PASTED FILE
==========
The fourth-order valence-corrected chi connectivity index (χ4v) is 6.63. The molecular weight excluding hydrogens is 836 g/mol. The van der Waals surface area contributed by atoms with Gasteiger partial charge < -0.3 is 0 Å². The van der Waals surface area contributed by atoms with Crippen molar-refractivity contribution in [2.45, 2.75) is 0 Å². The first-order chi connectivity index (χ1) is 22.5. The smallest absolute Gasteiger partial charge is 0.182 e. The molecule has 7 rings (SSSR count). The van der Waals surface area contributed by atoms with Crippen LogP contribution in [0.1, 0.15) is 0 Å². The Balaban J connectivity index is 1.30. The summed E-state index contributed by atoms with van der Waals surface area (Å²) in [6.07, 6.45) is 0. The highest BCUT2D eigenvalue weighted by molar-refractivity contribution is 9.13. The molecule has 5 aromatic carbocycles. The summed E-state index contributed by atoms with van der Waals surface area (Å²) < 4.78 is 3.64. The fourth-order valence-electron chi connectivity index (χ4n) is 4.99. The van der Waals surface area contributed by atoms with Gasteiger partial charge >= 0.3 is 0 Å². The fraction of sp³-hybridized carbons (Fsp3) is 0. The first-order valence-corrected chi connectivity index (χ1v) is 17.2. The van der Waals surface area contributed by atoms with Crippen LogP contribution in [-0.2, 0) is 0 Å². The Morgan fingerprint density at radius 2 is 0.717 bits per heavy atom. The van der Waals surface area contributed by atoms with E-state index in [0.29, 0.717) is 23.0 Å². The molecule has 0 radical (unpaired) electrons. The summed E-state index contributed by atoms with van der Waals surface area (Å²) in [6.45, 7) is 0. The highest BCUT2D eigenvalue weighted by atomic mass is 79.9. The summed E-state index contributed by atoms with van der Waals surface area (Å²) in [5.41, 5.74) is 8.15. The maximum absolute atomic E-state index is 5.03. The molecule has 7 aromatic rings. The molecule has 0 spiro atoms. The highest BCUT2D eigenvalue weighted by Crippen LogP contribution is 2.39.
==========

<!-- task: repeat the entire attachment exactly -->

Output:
The fourth-order valence-corrected chi connectivity index (χ4v) is 6.63. The molecular weight excluding hydrogens is 836 g/mol. The van der Waals surface area contributed by atoms with Gasteiger partial charge < -0.3 is 0 Å². The van der Waals surface area contributed by atoms with Crippen molar-refractivity contribution in [2.45, 2.75) is 0 Å². The first-order chi connectivity index (χ1) is 22.5. The smallest absolute Gasteiger partial charge is 0.182 e. The molecule has 7 rings (SSSR count). The van der Waals surface area contributed by atoms with Crippen LogP contribution in [0.1, 0.15) is 0 Å². The Balaban J connectivity index is 1.30. The summed E-state index contributed by atoms with van der Waals surface area (Å²) in [6.07, 6.45) is 0. The highest BCUT2D eigenvalue weighted by molar-refractivity contribution is 9.13. The molecule has 5 aromatic carbocycles. The summed E-state index contributed by atoms with van der Waals surface area (Å²) < 4.78 is 3.64. The fourth-order valence-electron chi connectivity index (χ4n) is 4.99. The van der Waals surface area contributed by atoms with Gasteiger partial charge >= 0.3 is 0 Å². The fraction of sp³-hybridized carbons (Fsp3) is 0. The first-order valence-corrected chi connectivity index (χ1v) is 17.2. The van der Waals surface area contributed by atoms with Crippen LogP contribution in [-0.2, 0) is 0 Å². The Morgan fingerprint density at radius 2 is 0.717 bits per heavy atom. The van der Waals surface area contributed by atoms with E-state index in [0.29, 0.717) is 23.0 Å². The molecule has 0 radical (unpaired) electrons. The summed E-state index contributed by atoms with van der Waals surface area (Å²) in [6.45, 7) is 0. The highest BCUT2D eigenvalue weighted by atomic mass is 79.9. The summed E-state index contributed by atoms with van der Waals surface area (Å²) in [5.41, 5.74) is 8.15. The maximum absolute atomic E-state index is 5.03. The molecule has 7 aromatic rings. The molecule has 0 spiro atoms. The highest BCUT2D eigenvalue weighted by Crippen LogP contribution is 2.39.